Benny, who nine months ago was an emaciated horse too weak to stand, has become a poster boy for National Help a Horse Day in the United States.
Benny weighed just 562 pounds when he arrived in the care of Last Stop Horse Rescue in Prentiss, Maine, last August.
The four-year-old gelding showed clear signs of abuse and neglect, and was so weak that he could not stand.
Today, nine months later, he is in robust health and has been hailed as an example of what can be achieved, as the American SPCA (ASPCA) marks National Help a Horse Day.
Last Stop Horse Rescue, which gets an ASPCA grant enabling the delivery of 20 round bales of hay every three weeks to feed the rescued horses, gave Benny the care he so desperately needed.
Staff spent several days trying to keep Benny standing but, ultimately, the best option was to place him in a sling hanging from a beam in the barn.
At the recommendation of veterinarian Ron Miles, Benny was introduced to food slowly and in small amounts. He was getting tiny meals every hour, even throughout the night.
Slowly but surely he gained strength.
He spent 12 days in the sling, showing a gradual improvement and a brighter demeanor every day.
Benny stood for the first time on August 15. It was a joyous day for all involved.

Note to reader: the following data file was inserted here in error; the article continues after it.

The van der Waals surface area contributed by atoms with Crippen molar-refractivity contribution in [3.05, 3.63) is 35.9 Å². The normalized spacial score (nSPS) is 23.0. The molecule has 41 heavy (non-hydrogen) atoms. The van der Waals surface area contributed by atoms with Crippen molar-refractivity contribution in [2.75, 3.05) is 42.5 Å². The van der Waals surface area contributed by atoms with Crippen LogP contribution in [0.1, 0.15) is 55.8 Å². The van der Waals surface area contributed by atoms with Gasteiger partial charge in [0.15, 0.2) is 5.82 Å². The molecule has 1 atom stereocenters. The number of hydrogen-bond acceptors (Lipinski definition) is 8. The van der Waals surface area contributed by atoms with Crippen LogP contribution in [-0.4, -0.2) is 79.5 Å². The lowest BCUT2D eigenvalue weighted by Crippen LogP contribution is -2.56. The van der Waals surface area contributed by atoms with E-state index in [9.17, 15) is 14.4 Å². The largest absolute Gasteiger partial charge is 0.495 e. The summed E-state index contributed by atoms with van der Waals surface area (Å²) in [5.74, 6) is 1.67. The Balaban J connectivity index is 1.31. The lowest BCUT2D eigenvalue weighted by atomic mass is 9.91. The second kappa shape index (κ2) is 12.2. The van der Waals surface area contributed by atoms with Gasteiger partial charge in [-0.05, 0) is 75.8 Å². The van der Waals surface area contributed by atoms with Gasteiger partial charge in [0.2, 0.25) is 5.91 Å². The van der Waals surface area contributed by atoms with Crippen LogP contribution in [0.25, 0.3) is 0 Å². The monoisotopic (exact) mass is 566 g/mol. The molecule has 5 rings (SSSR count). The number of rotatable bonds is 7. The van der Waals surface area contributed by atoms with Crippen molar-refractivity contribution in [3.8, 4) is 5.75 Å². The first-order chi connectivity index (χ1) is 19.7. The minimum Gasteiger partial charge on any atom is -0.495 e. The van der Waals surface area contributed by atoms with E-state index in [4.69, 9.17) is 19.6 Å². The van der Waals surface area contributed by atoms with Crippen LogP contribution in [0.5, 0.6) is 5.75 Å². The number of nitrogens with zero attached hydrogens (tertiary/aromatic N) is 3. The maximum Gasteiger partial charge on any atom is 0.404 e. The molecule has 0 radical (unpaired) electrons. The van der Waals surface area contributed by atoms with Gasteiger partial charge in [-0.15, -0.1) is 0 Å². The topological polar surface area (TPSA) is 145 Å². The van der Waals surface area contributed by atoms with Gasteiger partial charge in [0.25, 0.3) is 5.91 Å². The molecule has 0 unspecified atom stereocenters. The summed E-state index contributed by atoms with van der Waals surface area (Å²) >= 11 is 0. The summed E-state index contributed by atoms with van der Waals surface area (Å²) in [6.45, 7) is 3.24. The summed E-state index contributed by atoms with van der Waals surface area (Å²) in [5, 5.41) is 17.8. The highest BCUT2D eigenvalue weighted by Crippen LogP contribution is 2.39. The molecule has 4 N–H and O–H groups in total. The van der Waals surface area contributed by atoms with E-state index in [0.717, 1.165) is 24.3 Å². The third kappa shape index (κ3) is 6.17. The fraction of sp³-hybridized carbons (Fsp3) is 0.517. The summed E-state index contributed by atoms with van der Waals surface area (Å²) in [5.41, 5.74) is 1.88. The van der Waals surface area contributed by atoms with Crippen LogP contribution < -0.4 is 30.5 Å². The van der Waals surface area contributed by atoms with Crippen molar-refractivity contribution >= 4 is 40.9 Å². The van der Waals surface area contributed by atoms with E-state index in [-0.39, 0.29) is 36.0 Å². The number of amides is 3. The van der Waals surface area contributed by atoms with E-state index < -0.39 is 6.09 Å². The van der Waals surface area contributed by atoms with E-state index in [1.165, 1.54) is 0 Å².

Now, nearly nine months after his arrival at the rescue centre, Benny weighs 930 pounds and uses his new-found strength to gallop around the pasture with his fellow horses.
Despite years of abuse and neglect, co-founder Joyce Pomeroy says: “Benny is our miracle boy. Food and love was all he needed.”
The ASPCA says stories such as Benny’s inspired it to create National Help a Horse Day.
“All too often, these amazing animals are mistreated, neglected, or even sent to slaughter,” the charity said. “Benny is proof that every horse is worth helping.”
The ASPCA says horses have been central to its work since it was founded 148 years ago, when Henry Bergh stopped a cart driver from beating his horse, resulting in the first successful arrest for the mistreatment of a horse on April 26, 1866.
Today, the ASPCA continues to assist domesticated and wild horses through legislation, advocacy, rescue and targeted grants.